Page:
Above, TED co-founder Chris Anderson talks about the impact of Youtube and other online video has on the world.
Youtube was a powerful part of moving forward content dissemination on the web. Suddenly there was a free place to host, distribute and embed easily video that drove traffic and audience.
About which time Youtube was overwhelmed with kitten videos, personal photos looped under copyrighted music and clips of everything in between.
But, through all the muck, there is brilliance. That much I’ve found since I first clicked on a Youtube link in an email in my college sophomore year apartment and shared with my roommate. Universities are beginning to share lectures online, and more teachers, lessons and ideas are spreading on Youtube. (Perhaps not as much as kitten videos)
To prove there is more than the nonsense, below, I share the 10 videos that have made the biggest impact on me and the lessons I took from them.
The annual national Online News Association conference, to be held this fall in Boston, has launched its 2011 panel picker, in which those interested can vote to support their favorites of a couple hundred suggested sessions.
I am somewhat involved in three. To vote, users just need to sign up with an email. If you’re interested give love to any of these three:
Data Sets You Free — Informed by my Transparencity work, I proposed to lead a session with Robert Cheetham of Azavea and Chris Satullo of WHYY that would focus on the following: “In Philadelphia, a GIS shop, an NPR affiliate, a foundation, an indie news site and a technology community are coming together to organize, catalog, share and use city government data to create applications, stories and coverage that boosts transparency and efficiency. This presentation focuses on what was done, why collaboration was important and lessons on doing the same elsewhere.” Questions: 1. Why is government data so important? 2. What are challenges, obstacles and lessons from an actual example? 3. What can other journalists learn from such a project?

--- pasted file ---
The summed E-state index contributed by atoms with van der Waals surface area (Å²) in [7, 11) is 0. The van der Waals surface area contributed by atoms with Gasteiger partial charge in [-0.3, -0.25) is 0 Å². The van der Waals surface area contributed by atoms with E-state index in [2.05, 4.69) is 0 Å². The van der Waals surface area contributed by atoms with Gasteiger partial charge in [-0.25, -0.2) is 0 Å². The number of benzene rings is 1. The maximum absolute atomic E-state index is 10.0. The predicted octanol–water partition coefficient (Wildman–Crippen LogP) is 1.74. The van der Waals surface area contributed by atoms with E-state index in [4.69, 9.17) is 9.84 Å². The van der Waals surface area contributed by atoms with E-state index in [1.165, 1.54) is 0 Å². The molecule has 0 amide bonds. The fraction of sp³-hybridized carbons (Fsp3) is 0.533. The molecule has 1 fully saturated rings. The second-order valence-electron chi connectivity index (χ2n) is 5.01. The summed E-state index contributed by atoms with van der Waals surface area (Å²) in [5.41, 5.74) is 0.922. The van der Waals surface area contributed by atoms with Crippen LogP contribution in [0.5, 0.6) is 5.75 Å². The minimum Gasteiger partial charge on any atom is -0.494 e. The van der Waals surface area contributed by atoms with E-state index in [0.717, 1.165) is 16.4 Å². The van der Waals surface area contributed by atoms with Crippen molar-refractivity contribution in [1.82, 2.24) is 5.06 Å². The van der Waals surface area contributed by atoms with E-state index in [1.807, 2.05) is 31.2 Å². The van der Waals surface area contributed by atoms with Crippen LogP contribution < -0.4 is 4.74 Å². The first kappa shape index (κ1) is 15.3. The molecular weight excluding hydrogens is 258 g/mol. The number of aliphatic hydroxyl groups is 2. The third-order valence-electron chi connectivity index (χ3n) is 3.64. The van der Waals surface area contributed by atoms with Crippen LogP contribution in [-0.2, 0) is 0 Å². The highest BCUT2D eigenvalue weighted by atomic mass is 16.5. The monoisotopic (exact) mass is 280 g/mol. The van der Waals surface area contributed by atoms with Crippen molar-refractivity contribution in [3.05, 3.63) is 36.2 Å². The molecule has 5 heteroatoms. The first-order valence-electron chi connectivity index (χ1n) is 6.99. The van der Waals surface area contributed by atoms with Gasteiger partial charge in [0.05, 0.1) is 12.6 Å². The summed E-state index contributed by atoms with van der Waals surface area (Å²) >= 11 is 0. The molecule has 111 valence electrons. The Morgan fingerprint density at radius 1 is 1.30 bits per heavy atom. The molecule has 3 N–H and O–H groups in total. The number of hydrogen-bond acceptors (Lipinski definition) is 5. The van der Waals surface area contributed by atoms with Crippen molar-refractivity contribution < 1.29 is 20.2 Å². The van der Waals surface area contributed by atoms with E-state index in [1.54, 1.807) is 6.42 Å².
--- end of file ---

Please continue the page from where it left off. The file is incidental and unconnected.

This isn’t a panel: 10 lessons from Technically Philly — “10 actionable lessons derived from what we’ve learned building Technically Philly, a profitable blog that covers technology in Philadelphia. No panel discussion, just 10 takeaways that you can use at your job tomorrow including sources of revenue and editorial philosophies that you didn’t learn in journalism school.”
Making it work with a small staff – Organized by colleague Sean Blanda, “How can you keep the lights on and the posts coming when you have a staff of ten or less? Join us as we discuss the workflow hacks and editorial jujitsu necessary for a first-rate news site.”
Print is going to last longer than we might think because we can prove print in a way we cannot prove with digital.
Someone recently mentioned to me that in 10 years, we’ll still be predicting the death of newspapers. I think sitting here, in my office, looking at a copy of the Wall Street Journal that I stuffed into my pocket after finding it on a bench at the 2nd Street station in Old City Philadelphia, I believe that to be true.
Let me say something controversial: newspapers mean something more than news sites. Just like printed photographs mean something more than Facebook pictures.
Digital media still should amaze in their flexibility, utility and reach. But their printed counterparts are also still remarkable for all the reasons their future seem limited: they are inflexible, expensive and in-viral.
We at Technically Philly have had many short stops with sales help, making it one of our most prominent failures. Like many startups, we found that the three of us did the best sales, particularly when we were getting started.
Someone with great influence and interest in the future of news and journalism once spoke with great concern of the loss of serendipity.
When someone picks up a newspaper, she shared, that reader is very likely to come across a story he didn’t expect or otherwise know about. In fumbling with pages and jumps, a newspaper reader is exposed to a carefully packaged product meant to inform. Serendipity is a natural, important and wonderful byproduct, she said.
The internet is destroying all of that, she implied. With narrowing audiences and narrowing focuses, we don’t trip over the important news like we did we newspapers, she lamented. What’s the answer to that, she asked.
With all of the respect warranted, I started, I don’t agree with that premise at all.
Just came across this September 2009 TED presentation in which Leadership theorist Simon Sinek talks about what makes Apple, Martin Luther King Jr. and other leaders different than their competitors: “People don’t buy what you do, they buy why you do it.”